Description: Copy of a letter from Galveston, discussing Thomas Falconer's affairs and reassuring the recipient that Falconer's silence in response to six letters is because he has been captured with the Santa Fe Expedition. It also discusses the terms of a sum of money Falconer drew and a term set by Messrs. Meyer & Co. (written as "& Sons" earlier in document) and gives a brief summary of how he joined the expedition. There are notes on cities and dates on the back page.
Date: December 10, 1841
Partner: Southwestern University

[Letter from C.E. Detmold to Edward Trelawny - January 8, 1842]

Description: Letter from C. E. Detmold in New York to Edward Trelawny at Putney Hill near London. It discusses his fears for Thomas Falconer's safety as he has heard that the "Texian" Santa Fe Expedition had been captured by Mexican forces and touches on British Whig finance politics. Detmold is Christian Edward Detmold (see Wikipedia article) and Trelawny is John Edward Trelawny the English biographer, novelist, adventurer and friend of the Romantic poets Percy Bysshe Shelley and Lord Byron.
Date: January 8, 1842
Creator: Detmold, C. E. (Christian Edward), 1810-1887
Partner: Southwestern University

[Diary of Henry Matthews - 1806-1844]

Description: Henry Matthews (1799-18?) was a Methodist circuit rider, schoolteacher, and practicing physician from Ohio, who made his way from Ohio, through the Illinois Territory, to Texas. Primarily a circuit-riding preacher and schoolteacher in his early days in Ohio, Matthews practiced medicine more formally in the 1830s and 1840s in San Felipe, Texas, where Matthews and his wife Miranda eventually settled. Primarily a medical diary, this volume includes records of medical visits and attendance by Matthews; death notices that feature the names of the deceased and the diseases from which they died; and an account of pregnancies and births attended by Mathews. Of the illnesses that Matthews recorded, venereal diseases dominate the list with syphilis being a primary affliction. The entries include details about the patients'/deceased's lives and families. The diary does not follow consistent ordering and there are large sections of unused pages in between some entries, which are written sideways with the gutter at the top of the writing.
Date: 1806-04-12/1844-05-17
Creator: Matthews, Henry
Partner: Southwestern University

[Diary of Henry Matthews - 1818-1820]

Description: Diary of Henry Matthews (1799-18??), a Methodist circuit rider, schoolteacher, and practicing physician from Ohio, who made his way from Ohio, through the Illinois Territory, to Texas. This volume consists mainly of transcriptions of letters sent by Matthews to various family members and friends describing Matthews’ life on the circuit and as a school teacher in Ohio. Accompanying these letters are poetry and prose passages recorded by Matthews. In 1818, Matthews writes of his recommendation to the Annual Conference to ride as an itinerant pastor; he was just 19 years old. It also includes notes on his travel plans, time spent as a schoolteacher, religious recommendations, and lists books he has been reading. A page in the back dated 1840 includes a list of names, residences, and destinations.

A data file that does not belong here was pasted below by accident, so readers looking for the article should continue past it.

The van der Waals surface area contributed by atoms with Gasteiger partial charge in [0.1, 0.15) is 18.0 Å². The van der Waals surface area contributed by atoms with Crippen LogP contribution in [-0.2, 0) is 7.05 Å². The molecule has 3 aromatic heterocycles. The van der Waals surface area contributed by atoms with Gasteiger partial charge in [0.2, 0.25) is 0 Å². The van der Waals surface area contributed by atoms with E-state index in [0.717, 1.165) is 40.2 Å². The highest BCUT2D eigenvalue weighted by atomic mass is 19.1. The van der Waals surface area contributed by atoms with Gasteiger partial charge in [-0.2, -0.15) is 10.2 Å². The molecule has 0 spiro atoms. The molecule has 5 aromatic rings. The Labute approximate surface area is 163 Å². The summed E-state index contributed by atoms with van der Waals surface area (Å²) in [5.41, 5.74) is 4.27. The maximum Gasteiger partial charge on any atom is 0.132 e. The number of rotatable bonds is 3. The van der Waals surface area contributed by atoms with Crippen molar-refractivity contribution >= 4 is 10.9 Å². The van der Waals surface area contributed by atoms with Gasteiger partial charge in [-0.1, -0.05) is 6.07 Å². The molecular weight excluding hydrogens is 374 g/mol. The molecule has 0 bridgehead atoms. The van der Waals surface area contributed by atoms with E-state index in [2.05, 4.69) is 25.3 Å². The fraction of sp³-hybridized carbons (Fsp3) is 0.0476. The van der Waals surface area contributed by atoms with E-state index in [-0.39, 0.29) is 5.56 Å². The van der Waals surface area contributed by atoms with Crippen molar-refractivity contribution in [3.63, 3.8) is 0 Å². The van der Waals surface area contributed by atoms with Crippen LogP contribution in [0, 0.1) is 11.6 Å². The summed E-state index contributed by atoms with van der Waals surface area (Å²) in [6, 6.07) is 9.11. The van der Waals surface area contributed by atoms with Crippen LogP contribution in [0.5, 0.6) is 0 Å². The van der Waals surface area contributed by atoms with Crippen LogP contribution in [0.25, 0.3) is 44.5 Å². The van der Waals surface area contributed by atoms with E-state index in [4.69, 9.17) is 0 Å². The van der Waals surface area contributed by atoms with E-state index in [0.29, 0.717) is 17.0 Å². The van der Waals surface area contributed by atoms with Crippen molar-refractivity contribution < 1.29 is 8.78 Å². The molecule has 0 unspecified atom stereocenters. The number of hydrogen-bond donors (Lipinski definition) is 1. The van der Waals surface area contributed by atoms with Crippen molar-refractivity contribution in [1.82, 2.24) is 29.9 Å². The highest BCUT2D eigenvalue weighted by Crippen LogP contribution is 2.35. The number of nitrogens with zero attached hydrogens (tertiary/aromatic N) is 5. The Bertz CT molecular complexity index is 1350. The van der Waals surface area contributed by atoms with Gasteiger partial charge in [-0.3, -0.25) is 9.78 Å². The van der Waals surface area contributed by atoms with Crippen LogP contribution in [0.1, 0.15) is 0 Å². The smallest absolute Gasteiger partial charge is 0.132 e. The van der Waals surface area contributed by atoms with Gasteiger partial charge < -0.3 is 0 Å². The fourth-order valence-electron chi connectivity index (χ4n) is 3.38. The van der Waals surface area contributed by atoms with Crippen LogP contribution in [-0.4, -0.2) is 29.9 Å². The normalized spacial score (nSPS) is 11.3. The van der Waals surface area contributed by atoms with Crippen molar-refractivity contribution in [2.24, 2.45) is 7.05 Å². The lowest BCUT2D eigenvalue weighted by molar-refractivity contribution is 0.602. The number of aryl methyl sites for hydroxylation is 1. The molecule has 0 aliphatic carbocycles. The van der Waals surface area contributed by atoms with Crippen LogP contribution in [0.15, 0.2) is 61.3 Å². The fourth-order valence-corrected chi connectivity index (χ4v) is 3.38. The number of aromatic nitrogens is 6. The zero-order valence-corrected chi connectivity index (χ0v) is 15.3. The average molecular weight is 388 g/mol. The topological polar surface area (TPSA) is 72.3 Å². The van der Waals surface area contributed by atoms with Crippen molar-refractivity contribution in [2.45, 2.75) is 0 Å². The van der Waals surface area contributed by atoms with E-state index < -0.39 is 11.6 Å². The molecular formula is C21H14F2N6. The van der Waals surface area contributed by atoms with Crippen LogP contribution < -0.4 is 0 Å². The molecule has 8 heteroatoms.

Date: {1818-04-23..1820-02-12, 1840-08-23..1840-08-28}
Creator: Matthews, Henry
Partner: Southwestern University

[Diary of Henry Matthews - 1833-1840]

Description: Henry Matthews (1799-18?) was a Methodist circuit rider, schoolteacher, and practicing physician from Ohio, who made his way from Ohio, through the Illinois Territory, to Texas. Primarily a circuit-riding preacher and schoolteacher in his early days in Ohio, Matthews practiced medicine more formally in the 1830s and 1840s in San Felipe, Texas, where Matthews and his wife Miranda eventually settled. The latter two-thirds are a private diary, but many of the entries are made over printed finance notes, for which the book was originally printed. The initial third have some edits made to the printed sections but do not appear to be used as intended. Entries range from weather reports to crop and garden reports to mentions of Matthews’ medical practice in San Felipe. There are some loose papers in this volume, including one signed, “Miranda Matthews,” regarding a girl named Mary.
Date: 1833-05-25/1840-10-02
Creator: Matthews, Henry
Partner: Southwestern University

[Diary of Henry Matthews - 1819-1833]

Description: Henry Matthews (1799-18?) was a Methodist circuit rider, schoolteacher, and practicing physician from Ohio, who made his way from Ohio, through the Illinois Territory, to Texas. Primarily a circuit-riding preacher and schoolteacher in his early days in Ohio, Matthews practiced medicine more formally in the 1830s and 1840s in San Felipe, Texas, where Matthews and his wife Miranda eventually settled. This final volume also appears to be primarily a private diary, but many of the entries are made over printed finance notes, for which the book was originally printed. Entries range from weather reports to crop and garden reports to mentions of Matthews’ medical practice in San Felipe and appears to be a diary that includes personal and religious notes. There are loose pages at the end. The first two thirds is written right side up, there is a break in the writing, and the rest of the book is filled from the back writing right-side-up with respect to that cover, so that the book needs to be flipped upside-down to be read.
Date: {1819-10-10..1833-05-24}
Creator: Matthews, Henry
Partner: Southwestern University